"The idea of the Christians, that God could
have humiliated himself to such a degree, that his enemies, the
vulgarest mob, could mock, deride and illtreat him like an idiot or a
fool and that he eventually suffered the most shameful and painful death
like a criminal between two real criminals, that is an outrageous
3. Also the
Bible does not really support the crucifixion:
Muslim theologians took some of their arguments against the crucifixion
out of the Bible itself and pointed at the fact, that also the Old
Testament in Deut 21:23 teaches that the one who is hung on a tree is
under God's curse. Consequently, Jesus could not have died on the cross,
since he was a honored prophet, and not a cursed criminal. Also the
Gospels are used by Muslim theologians to show that Jesus' words on the
cross "My God, my God, why have you forsaken me?" prove, that Jesus was
crucified against his will (and not, like the Christians say,
voluntarily). Additional to that, Jesus' cried in pain, and was
therefore weaker than the two criminals who had not cried. How can he be
the Son of God?
Another argument for the Muslim opinion,
that Jesus was rescued before he could be crucified, is taken out of
Hebrews 5:7, a verse Christians believe to be dealing with resurrection:
"During the days of Jesus' life on earth, he offered up prayers and
petitions, with loud cries and tears to the one who could have saved him
from death, and he was heard because of his reverent submission" (God
did not deliver him from crucifixion). In addition, the narratives of
the gospels are so different and contradict each other so much that
nobody can guarantee for the truth of the reports. One of the spiritual
leaders of the Egyptian Muslim brotherhood (al-ihwân al-muslimûn),
Sayyid Qutb, argues that none of the narratives of the gospel are
recorded by eye witnesses, and therefore they are not reliable.
4. The crucifixion and the
representative salvation is intellectual nonsense:
Again and again, Muslim apologists pointed out: the death of a mortal
man (since for Muslim theology Jesus is not God, but only a human being)
cannot bring salvation or anything else for another human being. The
fact that Jesus did not deserve his death, but suffered innocently, adds
to this intellectual nonsense. The idea that Jesus has carried and taken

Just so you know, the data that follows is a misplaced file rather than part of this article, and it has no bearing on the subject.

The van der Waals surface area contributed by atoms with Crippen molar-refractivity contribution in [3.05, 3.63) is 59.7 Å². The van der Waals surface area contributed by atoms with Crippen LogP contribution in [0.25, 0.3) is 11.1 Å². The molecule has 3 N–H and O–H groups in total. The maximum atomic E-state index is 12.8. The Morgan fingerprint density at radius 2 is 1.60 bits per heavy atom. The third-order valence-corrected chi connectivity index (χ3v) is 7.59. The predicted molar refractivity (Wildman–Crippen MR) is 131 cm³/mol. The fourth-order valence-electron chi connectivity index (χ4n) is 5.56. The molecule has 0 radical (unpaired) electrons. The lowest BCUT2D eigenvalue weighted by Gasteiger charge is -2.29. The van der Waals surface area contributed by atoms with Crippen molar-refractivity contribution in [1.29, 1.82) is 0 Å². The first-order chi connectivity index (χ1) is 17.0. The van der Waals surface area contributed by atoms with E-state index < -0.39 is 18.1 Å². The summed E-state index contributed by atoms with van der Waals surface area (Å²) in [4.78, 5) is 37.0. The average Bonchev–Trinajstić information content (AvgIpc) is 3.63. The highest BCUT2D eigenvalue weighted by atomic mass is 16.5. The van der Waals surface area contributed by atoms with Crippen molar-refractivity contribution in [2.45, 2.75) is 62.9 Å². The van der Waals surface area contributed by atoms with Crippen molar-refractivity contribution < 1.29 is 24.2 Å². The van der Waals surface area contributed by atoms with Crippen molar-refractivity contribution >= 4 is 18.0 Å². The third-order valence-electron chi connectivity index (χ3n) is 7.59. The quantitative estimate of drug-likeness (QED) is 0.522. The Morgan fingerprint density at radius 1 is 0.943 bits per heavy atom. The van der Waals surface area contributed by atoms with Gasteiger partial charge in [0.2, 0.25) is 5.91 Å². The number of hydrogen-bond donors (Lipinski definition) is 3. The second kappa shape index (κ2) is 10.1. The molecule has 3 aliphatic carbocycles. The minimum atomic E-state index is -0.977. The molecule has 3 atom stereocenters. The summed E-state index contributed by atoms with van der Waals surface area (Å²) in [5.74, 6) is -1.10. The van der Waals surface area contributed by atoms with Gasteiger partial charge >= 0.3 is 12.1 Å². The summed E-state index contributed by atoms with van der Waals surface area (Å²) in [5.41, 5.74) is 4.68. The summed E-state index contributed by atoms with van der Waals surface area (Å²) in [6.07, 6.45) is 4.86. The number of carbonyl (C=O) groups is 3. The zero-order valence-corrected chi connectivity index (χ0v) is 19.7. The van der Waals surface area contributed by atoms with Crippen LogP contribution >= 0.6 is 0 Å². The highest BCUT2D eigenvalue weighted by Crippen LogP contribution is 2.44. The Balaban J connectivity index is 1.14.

away all sins of mankind makes it even more untrustworthy. It is not
compatible with human intelligence.
(This is of course beyond logic: Muslim theologians have argued that
Christian doctrines are not compatible with human intellect. But since
in their eyes, only the doctrines of Islam are reasonable themselves,
everything beside must be unreasonable and absurd).
5. The idea of crucifixion has
its origin in heathen religions: Famous Muslim
apologists like the well-known jurist Muhammad Muhammad Abû Zahra
(1898-1974) who was teaching world religions at the traditional Egyptian
centre of learning, the al-Azhar university in Cairo, or the historian
Ahmad Salabî, who has done his doctorate of history in Cambridge, have
"pointed out" that Christian dogmas like the trinity, sonship of Jesus
or the Christian idea of salvation were not originally part of
Christianity, but have been introduced by the apostle Paul, the one who
corrupted Christianity after the death of Jesus. Such ideas, they argue,
originated from the Roman-heathen environment of early Christianity and
were taken into it like certain elements from Neo-Platonism and Judaism.
Ahmad Salabî and the most influential reform theologian of the beginning
of the 20th century, Muhammad Rasîd Ridâ (1865-1935), hold that the idea
of salvation through bloodshed originated in the heathen religions of
Muhammad Asad, who was converted from Judaism to Islam after 1920,
thinks the doctrine of forgiveness through the death of Jesus on the
cross, may came from the Mithras cult. In any case, it was introduced
into Christianity after Jesus' death.
Higher Criticism Supports Muslim
It became already
evident that Muslim apologists make use of the Bible in order to seek
arguments against the crucifixion. Even more arguments are taken out of
the theological literature of higher criticism of Europe, mostly from
the 18th and 19th century. There is for example the theory that Paul
falsified the original Christian teaching. In Europe (and especially